How exactly is your job set-up at home? Is it possible to do your job while you older dd sits next to you for 15 minutes or so and does some "school-ish" stuff? Could the 2 year old sit on the floor and play with tape, envelopes, paper, and crayons? Could this be something that you do every hour or so so that by the end of each day, you would have clocked about 1 hour or so of more focused time together to help off-set any screen time they might be having. (Again, though, I have no idea your structure for your job at home and this might not be a possibility.)
post #11 of 87
Are they sitting there mesmerized every minute the TV is on, or do they like to play with it in the background and stop and watch here and there?

You could get a VSmile, or tune it more often to shows that are more age-appropriately educational (such as on PBS, Discovery Kids, etc.). Better yet, do you have a DVR? Pick and choose what's on. Have them watch more educational stuff and less straight-up entertainment.

Honestly, the average schooled kid watches just as much or more TV as yours now watch. I don't think it's a reason in itself to put them in school.
post #12 of 87
I work from home and the times that I am needed vary greatly since I am helping teach an online class. My daughter is in first grade and we have set up another computer so that she can do educational stuff on the computer while I work. She goes to Starfall, noggin.com, and we have bought quite a few educational games that teach as much (if not more) than what she would learn in first grade at school. Her little sister watches the educational cartoons or helps her "play" her computer games. The key was making sure that the computer and T.V. were all in the same room so that everyone could do what they needed to do without having to be separated.

Frankly, I wouldn't sweat letting them watch too much T.V. as long as you are making sure that there is some educational value to what they are watching. You could always buy some of those educational DVD's that teach geography, language, or whatever and have those on while you work. Also, make sure there are lots of coloring books, pens, paper, and stuff like that for them to "play" with during the day. If you provide ample stuff for them to manipulate and "play" with, the T.V. becomes background noise because they get sidetracked with the other stuff. Our house is always a mess because we have turned our house into a giant mess of learning. We had a giant U.S. map on the wall so that I could ask map questions without warning.

My husband and I have made our lifestyle one of learning.
post #13 of 87
I am of the minority opinion (at least here anyway) that a good, lively, low or no pressure kindergarten is a great deal more interesting/fun/satisfying for a 5 yo than 3-4 hours of television.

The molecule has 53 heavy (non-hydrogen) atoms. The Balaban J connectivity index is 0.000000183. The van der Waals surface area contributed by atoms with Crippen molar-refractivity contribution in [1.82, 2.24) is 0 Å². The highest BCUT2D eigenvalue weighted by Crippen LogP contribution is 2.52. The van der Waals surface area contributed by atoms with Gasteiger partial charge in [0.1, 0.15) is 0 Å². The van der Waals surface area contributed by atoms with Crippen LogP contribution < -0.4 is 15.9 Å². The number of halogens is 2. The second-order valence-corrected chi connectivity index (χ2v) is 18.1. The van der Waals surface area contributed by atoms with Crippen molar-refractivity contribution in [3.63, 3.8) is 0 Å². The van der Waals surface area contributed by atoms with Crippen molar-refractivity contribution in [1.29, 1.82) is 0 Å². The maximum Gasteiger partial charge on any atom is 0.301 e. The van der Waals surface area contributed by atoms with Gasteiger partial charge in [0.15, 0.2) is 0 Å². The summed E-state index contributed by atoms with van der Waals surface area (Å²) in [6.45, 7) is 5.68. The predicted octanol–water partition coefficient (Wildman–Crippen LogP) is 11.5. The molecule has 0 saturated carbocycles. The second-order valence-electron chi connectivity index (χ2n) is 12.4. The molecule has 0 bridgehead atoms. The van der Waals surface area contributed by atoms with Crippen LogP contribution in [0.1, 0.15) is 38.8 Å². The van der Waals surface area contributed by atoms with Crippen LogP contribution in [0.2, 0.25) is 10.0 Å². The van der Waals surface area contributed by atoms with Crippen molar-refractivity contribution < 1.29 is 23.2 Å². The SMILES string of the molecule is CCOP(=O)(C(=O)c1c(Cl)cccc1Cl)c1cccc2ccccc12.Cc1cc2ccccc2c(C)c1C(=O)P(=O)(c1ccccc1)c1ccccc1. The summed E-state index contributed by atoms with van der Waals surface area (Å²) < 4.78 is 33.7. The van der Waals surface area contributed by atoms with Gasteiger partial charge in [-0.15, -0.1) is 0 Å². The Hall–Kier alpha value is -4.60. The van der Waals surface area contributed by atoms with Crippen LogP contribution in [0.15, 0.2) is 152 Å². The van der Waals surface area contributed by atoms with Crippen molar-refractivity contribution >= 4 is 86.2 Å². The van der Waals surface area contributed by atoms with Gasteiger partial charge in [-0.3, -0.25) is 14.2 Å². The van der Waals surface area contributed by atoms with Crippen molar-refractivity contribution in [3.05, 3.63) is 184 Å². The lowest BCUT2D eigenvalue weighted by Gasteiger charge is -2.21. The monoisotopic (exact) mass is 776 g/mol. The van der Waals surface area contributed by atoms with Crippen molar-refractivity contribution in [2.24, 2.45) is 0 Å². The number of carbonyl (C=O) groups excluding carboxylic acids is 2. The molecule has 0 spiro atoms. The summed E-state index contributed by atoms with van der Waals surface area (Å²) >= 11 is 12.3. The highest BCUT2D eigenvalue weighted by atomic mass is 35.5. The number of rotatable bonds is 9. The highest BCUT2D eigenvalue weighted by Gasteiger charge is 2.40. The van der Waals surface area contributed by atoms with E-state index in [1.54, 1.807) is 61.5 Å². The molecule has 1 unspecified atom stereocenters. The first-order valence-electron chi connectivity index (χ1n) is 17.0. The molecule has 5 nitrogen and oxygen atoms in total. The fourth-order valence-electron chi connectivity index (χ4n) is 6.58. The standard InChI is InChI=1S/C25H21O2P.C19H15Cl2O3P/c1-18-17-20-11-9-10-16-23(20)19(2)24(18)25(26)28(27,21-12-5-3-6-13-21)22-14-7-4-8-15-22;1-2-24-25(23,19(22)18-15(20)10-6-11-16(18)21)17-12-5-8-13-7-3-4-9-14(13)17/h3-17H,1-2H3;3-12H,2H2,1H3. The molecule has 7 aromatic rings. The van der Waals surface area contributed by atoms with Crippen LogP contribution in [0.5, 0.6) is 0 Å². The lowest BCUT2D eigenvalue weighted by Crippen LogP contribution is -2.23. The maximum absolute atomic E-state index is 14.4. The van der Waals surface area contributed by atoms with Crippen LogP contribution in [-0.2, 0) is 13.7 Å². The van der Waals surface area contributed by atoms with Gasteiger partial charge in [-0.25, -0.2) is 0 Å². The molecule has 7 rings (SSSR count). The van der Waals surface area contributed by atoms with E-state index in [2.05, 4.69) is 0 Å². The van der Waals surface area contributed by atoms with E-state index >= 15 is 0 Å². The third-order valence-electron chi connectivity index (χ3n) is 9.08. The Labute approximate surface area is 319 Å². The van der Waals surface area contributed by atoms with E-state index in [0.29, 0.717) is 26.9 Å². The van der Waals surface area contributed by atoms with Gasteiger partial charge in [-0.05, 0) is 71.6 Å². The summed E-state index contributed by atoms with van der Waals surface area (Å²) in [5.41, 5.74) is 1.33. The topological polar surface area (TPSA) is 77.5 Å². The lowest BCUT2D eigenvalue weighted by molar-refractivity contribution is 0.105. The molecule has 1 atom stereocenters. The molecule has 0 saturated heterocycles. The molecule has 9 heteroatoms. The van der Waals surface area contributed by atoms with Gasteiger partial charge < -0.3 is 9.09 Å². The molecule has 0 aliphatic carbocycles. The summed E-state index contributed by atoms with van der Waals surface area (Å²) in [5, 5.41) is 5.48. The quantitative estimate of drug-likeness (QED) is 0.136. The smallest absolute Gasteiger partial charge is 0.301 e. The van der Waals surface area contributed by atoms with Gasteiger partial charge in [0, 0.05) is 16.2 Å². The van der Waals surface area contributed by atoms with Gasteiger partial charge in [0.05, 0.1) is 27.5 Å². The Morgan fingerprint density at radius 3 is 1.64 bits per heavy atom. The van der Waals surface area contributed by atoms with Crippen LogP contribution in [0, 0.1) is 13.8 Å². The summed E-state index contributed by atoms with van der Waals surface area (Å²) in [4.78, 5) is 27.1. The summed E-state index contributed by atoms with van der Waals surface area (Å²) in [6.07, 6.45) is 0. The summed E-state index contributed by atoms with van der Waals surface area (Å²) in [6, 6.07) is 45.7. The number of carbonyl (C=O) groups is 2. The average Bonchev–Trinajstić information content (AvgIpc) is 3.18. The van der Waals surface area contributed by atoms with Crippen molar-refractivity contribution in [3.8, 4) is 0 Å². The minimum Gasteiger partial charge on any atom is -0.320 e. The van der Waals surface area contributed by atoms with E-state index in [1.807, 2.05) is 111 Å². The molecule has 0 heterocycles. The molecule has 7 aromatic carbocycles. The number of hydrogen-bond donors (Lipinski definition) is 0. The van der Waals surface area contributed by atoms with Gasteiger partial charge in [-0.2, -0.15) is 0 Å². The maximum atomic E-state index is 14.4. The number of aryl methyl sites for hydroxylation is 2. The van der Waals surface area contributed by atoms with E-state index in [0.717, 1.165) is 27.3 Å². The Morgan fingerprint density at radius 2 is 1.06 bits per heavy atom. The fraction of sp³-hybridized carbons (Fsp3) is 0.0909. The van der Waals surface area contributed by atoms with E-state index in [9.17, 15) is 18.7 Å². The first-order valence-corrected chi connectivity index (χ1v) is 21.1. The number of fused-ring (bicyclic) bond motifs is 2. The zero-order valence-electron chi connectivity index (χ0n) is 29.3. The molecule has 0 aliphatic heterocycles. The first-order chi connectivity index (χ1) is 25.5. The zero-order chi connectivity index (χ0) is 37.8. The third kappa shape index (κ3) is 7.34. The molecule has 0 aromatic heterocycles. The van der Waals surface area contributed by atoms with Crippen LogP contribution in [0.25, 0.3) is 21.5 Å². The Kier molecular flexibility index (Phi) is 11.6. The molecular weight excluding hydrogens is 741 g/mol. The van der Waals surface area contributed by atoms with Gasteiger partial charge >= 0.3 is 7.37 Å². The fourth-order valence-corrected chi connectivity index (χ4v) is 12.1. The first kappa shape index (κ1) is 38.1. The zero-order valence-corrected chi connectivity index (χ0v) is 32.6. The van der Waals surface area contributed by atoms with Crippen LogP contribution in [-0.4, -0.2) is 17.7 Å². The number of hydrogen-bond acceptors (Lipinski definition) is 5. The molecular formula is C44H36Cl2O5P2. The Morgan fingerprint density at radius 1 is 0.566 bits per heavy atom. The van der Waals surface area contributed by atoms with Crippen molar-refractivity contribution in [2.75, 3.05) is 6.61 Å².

I know I'm the odd person out here.

But please don't feel guilty. You are providing for them the best way you can at the moment and so you should feel proud. (not to mention the fact that plenty of other parents allow their kids to watch that much tv, and they send them to school, and they aren't supporting their families.) You are trying to find a better way--which you will. So be nice to yourself.
post #14 of 87
As long as it is age-appropriate/educational and not scary/inappropriate/indiscriminate I think you should ease up on yourself. My kids watch a lot of Sprout, Dora, Baby Einstein, Sesame Street, etc. and they are fine!

I think a lot of the scary TV studies are based on kids who have borderline (or outright) neglectful parents who use TV (tuned to any random adult channel) as a babysitter WAY more than you do. As long as you are loving, responsive, making sure that what they watch is appropriate, and as long as they have access to books, toys, etc. I think they'll be fine.

Just do the best you can. Things ebb and flow. Sometimes you will be able to give them your full attention and be super hands-on, other times you will need things like TV to distract/entertain them while you do what you need to do to put food on the table. It doesn't make you a bad mom.

I am pretty opinionated about homeschooling/unschooling so I say if you are happy with and committed to homeschooling then don't put them in school just to avoid TV. I feel kids this age are better off home with mama even if mama has to work part of the time.

You have gotten some great suggestions and ideas for non-TV activities, so I won't reinvent the wheel, but just wanted to make sure you aren't beating yourself up for having TV in the mix.

Hugs,

-Vijay
post #15 of 87
Quote:
Originally Posted by suziek View Post
I am of the minority opinion (at least here anyway) that a good, lively, low or no pressure kindergarten is a great deal more interesting/fun/satisfying for a 5 yo than 3-4 hours of television.